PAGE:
Poison Ivy

Kurt Elieson

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Tenderfoot requirement #11: Identify local poisonous plants; tell how to treat for exposure to them.

How to Recognize Poison Ivy

Poison ivy grows its leaves in groups of three. Each leaf has a few sawtooths. The sawtooths on the center leaf are symmetrical so that both sides of the leaf match. The two outside leaves are not symmetrical, and they are less sawtoothy on the side toward the center leaf. But the two outside leaves are symmetrical to each other. Do not worry about the shape or number of sawtooths; some of these pictures show how that can vary a lot even if two plants are right next to each other. Do not worry about red veins or white berries, either; they are often missing. Just look for the pattern. You can see this pattern in the poison ivy pictures in the Boy Scout Handbook, but only if you know to look for it.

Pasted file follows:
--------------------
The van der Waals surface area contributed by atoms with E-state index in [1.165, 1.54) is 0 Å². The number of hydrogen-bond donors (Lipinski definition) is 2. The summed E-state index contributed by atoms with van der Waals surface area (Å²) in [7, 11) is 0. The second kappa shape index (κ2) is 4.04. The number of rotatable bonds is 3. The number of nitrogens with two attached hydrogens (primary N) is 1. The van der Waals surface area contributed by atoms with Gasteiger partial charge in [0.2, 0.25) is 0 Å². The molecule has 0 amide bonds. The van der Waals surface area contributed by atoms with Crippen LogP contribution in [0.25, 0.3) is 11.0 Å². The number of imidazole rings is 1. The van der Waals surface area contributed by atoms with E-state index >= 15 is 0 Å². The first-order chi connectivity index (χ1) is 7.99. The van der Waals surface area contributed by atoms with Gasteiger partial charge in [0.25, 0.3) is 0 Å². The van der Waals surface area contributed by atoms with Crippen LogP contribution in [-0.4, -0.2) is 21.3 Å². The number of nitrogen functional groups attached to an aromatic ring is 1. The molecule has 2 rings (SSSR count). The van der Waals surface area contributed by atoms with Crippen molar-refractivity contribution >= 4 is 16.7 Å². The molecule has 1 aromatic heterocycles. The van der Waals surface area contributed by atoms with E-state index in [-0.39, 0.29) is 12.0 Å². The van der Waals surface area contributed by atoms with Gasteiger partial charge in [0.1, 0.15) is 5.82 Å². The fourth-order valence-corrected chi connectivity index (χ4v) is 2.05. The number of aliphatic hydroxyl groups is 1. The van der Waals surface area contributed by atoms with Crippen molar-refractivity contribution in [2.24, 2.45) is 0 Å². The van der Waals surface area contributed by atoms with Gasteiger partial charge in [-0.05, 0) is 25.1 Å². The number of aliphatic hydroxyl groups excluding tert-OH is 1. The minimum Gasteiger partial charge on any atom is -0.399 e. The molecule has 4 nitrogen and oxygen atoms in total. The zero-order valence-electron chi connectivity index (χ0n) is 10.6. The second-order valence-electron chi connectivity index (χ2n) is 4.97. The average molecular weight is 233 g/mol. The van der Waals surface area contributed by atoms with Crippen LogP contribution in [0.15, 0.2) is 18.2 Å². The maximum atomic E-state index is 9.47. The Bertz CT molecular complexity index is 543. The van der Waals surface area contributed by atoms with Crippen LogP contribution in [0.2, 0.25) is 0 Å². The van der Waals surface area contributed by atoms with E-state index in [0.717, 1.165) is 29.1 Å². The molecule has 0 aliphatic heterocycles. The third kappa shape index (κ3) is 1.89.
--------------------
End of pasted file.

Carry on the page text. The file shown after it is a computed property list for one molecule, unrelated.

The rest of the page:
Where to Find Poison Ivy

Poison ivy thrives in hot moist shade. It loves to grow under pine trees and oak trees in East Texas, Lousiana and Arkansas, especially in river bottoms. That includes Dallas-Fort Worth. It does less well in the dry yucca-mesquite-prickly pear country west of Fort Worth.

Click on the pictures to see them up close.

How to Deal with Poison Ivy

Wash with dish soap or other degreaser.  Then make sure you wash off any remaining film with dish soap or other degreaser. Poison ivy leaves have an oil that will bind to the skin in about 10 minutes. It is a chemical called urushiol, not a growing biological agent. Good news: that means scratching next week after the oil is washed off will not make it spread. Bad news: that also means you can get it three times from the same object until you do clean it off. NEVER burn poison ivy. Allergic reactions in the lungs and windpipe are not funny.

CDC - NIOSH Treatment Pamphlet

CDC - NIOSH Information Page

Latin Name

The Latin name for poison ivy is "toxicodendron radicans." Pretty cool as multi-syllable Latin names go.

Page last updated 2011.11.07